New York Dem Introduces Bill to Ban Bulletproof Vests


New York State Democratic Assemblyman Jonathan Jacobson has proposed legislation that cracks down on the ownership of body vests.

The bill would not only make the future purchase of body armor illegal, but would also outlaw current possession of gear.

“A person is guilty of the unlawful purchase or possession of a body vest when he or she knowingly and unlawfully purchases or possesses a body vest, as such term is defined in subdivision two of section 270.20 of this article,” the bill states.

“This section shall not apply to active law enforcement officers or those whose occupations require the use of body vests as determined by the department of state.”

So what would the penalty be for breaking this law?

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For first-time offenders, it would be considered a Class A misdemeanor, which is possibly one year in jail, probation, or up to a $1,000 fine.

Subsequent offenses would be a Class E felony, which would carry a heftier punishment of up to four years in jail or probation, according to the New York Courts website.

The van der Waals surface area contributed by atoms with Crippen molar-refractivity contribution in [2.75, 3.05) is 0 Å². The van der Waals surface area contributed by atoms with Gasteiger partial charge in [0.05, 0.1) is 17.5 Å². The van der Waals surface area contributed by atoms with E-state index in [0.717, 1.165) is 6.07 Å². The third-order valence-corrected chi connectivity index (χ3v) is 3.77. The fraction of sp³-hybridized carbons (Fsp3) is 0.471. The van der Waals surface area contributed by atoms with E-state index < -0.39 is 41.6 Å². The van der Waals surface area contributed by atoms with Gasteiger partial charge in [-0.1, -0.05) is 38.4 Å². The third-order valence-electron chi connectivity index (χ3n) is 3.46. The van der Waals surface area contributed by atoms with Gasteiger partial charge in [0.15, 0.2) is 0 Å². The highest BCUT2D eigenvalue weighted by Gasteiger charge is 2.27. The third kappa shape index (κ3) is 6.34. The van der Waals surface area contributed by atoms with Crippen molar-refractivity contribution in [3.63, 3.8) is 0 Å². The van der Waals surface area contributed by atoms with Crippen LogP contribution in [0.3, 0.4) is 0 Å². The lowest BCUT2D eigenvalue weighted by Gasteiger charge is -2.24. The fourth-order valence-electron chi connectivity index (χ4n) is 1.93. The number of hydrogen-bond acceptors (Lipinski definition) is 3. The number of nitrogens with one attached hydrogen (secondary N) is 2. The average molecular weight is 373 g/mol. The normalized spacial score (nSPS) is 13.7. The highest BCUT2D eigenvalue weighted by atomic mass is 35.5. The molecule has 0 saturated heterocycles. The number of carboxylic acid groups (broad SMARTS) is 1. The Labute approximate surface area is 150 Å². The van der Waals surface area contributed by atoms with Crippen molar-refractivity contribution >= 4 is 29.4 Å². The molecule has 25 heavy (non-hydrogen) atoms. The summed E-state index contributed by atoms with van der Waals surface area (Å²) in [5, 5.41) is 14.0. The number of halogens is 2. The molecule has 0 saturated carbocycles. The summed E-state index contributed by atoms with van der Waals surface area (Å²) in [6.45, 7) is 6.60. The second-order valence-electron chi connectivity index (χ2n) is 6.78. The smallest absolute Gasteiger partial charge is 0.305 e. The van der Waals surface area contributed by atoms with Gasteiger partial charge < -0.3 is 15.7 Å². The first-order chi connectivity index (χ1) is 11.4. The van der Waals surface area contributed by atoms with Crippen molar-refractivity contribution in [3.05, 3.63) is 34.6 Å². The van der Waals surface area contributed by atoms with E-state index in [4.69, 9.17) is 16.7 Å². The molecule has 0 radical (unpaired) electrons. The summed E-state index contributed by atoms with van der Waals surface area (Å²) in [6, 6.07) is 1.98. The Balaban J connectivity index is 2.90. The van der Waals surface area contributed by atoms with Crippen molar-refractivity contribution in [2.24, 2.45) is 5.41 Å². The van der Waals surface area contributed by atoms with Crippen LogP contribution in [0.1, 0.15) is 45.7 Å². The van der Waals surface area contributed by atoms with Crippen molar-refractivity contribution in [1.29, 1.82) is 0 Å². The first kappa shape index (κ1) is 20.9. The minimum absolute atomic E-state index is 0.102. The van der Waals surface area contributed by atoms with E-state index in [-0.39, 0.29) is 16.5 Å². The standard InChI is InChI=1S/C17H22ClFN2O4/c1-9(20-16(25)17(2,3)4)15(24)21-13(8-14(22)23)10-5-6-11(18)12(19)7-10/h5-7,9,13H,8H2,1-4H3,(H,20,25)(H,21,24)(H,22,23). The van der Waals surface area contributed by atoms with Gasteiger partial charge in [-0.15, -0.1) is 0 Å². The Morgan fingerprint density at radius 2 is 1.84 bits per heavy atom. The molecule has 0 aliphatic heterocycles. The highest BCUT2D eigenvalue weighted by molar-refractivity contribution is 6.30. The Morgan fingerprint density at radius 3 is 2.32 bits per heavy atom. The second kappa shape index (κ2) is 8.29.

If passed into law, which takes sixty days, New York residents would have 15 days to turn their bulletproof vests and other body vests to police.

“Any person currently in possession of a body vest, as such term is defined in subdivision two of section 270.20 of the penal law, shall have 15 days from the effective date of this act to dispose of such body vest at any local or state law enforcement agency.”

Do you support a ban on bulletproof vests?

The logic behind this bill appears to be that someone would be less likely to commit a crime, such as a shooting, without proper protection.

However, many view the bill as blatant government overreach and infringement on individual rights.

The gun rights non-profit, Firearms Policy Coalition, created to help raise awareness and grow opposition to the proposal, The Washington Free Beacon reported.

“A. 352 deprives New Yorkers of their right to passive defense by instituting a confiscatory ban on body armor,” the website says.

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This legislation should not come as a surprise to anybody living in New York, as they have some of the strictest gun laws in the country. While body vests are not the same as weapons themselves, they undoubtedly fall in the same category of self-defense.

Jacobson’s proposal attempts to make many New York residents felons without a strong cause for doing so. If he and other Democratic lawmakers want to crack down on crime, they should try something besides making law-abiding citizens give up their private property.

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